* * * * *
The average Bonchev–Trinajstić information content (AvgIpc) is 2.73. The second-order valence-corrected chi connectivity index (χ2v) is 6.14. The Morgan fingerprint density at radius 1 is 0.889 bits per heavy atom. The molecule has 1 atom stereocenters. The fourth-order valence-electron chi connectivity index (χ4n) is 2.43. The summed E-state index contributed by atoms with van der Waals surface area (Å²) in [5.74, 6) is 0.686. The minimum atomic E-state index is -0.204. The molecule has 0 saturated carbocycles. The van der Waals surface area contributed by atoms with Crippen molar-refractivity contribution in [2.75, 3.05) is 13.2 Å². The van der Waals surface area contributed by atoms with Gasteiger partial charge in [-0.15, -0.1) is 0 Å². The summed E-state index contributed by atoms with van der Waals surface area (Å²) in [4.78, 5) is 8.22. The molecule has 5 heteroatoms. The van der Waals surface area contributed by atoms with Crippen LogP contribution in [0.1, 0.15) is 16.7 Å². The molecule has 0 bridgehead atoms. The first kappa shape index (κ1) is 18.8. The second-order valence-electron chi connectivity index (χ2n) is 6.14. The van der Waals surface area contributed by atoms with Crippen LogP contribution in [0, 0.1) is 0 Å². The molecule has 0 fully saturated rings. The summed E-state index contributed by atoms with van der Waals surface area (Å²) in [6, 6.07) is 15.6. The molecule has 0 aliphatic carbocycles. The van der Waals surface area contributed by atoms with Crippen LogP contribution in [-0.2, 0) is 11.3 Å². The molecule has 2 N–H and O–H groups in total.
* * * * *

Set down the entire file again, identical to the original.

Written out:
The average Bonchev–Trinajstić information content (AvgIpc) is 2.73. The second-order valence-corrected chi connectivity index (χ2v) is 6.14. The Morgan fingerprint density at radius 1 is 0.889 bits per heavy atom. The molecule has 1 atom stereocenters. The fourth-order valence-electron chi connectivity index (χ4n) is 2.43. The summed E-state index contributed by atoms with van der Waals surface area (Å²) in [5.74, 6) is 0.686. The minimum atomic E-state index is -0.204. The molecule has 0 saturated carbocycles. The van der Waals surface area contributed by atoms with Crippen molar-refractivity contribution in [2.75, 3.05) is 13.2 Å². The van der Waals surface area contributed by atoms with Gasteiger partial charge in [-0.15, -0.1) is 0 Å². The summed E-state index contributed by atoms with van der Waals surface area (Å²) in [4.78, 5) is 8.22. The molecule has 5 heteroatoms. The van der Waals surface area contributed by atoms with Crippen LogP contribution in [0.1, 0.15) is 16.7 Å². The molecule has 0 bridgehead atoms. The first kappa shape index (κ1) is 18.8. The second-order valence-electron chi connectivity index (χ2n) is 6.14. The van der Waals surface area contributed by atoms with Crippen LogP contribution in [0, 0.1) is 0 Å². The molecule has 0 fully saturated rings. The summed E-state index contributed by atoms with van der Waals surface area (Å²) in [6, 6.07) is 15.6. The molecule has 0 aliphatic carbocycles. The van der Waals surface area contributed by atoms with Crippen LogP contribution in [-0.2, 0) is 11.3 Å². The molecule has 2 N–H and O–H groups in total.